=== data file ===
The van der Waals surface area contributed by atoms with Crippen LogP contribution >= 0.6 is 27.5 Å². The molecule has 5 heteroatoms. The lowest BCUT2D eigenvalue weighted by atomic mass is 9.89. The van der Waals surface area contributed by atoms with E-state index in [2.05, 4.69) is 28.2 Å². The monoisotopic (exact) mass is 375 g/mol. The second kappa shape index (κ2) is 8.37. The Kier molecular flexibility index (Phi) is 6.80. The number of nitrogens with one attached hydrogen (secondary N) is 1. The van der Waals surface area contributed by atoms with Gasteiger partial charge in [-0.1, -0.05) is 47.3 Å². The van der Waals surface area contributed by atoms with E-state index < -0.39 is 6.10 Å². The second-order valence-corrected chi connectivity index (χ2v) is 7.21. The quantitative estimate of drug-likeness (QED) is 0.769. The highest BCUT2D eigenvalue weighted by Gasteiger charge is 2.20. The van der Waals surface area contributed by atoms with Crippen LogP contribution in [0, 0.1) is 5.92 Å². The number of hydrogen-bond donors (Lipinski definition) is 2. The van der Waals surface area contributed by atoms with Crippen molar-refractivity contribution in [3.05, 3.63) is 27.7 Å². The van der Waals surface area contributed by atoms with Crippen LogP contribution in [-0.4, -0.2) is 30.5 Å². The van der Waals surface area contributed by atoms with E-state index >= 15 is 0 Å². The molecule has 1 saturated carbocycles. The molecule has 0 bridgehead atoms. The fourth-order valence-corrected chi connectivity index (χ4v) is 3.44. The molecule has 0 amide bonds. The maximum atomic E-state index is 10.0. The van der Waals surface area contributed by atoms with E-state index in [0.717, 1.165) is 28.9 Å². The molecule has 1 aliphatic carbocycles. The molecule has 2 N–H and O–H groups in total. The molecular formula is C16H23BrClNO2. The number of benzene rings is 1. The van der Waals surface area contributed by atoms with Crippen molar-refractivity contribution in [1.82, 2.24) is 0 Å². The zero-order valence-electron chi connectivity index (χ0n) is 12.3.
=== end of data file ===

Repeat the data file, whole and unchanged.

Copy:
The van der Waals surface area contributed by atoms with Crippen LogP contribution >= 0.6 is 27.5 Å². The molecule has 5 heteroatoms. The lowest BCUT2D eigenvalue weighted by atomic mass is 9.89. The van der Waals surface area contributed by atoms with E-state index in [2.05, 4.69) is 28.2 Å². The monoisotopic (exact) mass is 375 g/mol. The second kappa shape index (κ2) is 8.37. The Kier molecular flexibility index (Phi) is 6.80. The number of nitrogens with one attached hydrogen (secondary N) is 1. The van der Waals surface area contributed by atoms with Gasteiger partial charge in [-0.1, -0.05) is 47.3 Å². The van der Waals surface area contributed by atoms with E-state index < -0.39 is 6.10 Å². The second-order valence-corrected chi connectivity index (χ2v) is 7.21. The quantitative estimate of drug-likeness (QED) is 0.769. The highest BCUT2D eigenvalue weighted by Gasteiger charge is 2.20. The van der Waals surface area contributed by atoms with Crippen LogP contribution in [0, 0.1) is 5.92 Å². The number of hydrogen-bond donors (Lipinski definition) is 2. The van der Waals surface area contributed by atoms with Crippen molar-refractivity contribution in [3.05, 3.63) is 27.7 Å². The van der Waals surface area contributed by atoms with Crippen LogP contribution in [-0.4, -0.2) is 30.5 Å². The van der Waals surface area contributed by atoms with E-state index >= 15 is 0 Å². The molecule has 1 saturated carbocycles. The molecule has 0 bridgehead atoms. The fourth-order valence-corrected chi connectivity index (χ4v) is 3.44. The molecule has 0 amide bonds. The maximum atomic E-state index is 10.0. The van der Waals surface area contributed by atoms with E-state index in [0.717, 1.165) is 28.9 Å². The molecule has 1 aliphatic carbocycles. The molecule has 2 N–H and O–H groups in total. The molecular formula is C16H23BrClNO2. The number of benzene rings is 1. The van der Waals surface area contributed by atoms with Crippen molar-refractivity contribution in [1.82, 2.24) is 0 Å². The zero-order valence-electron chi connectivity index (χ0n) is 12.3.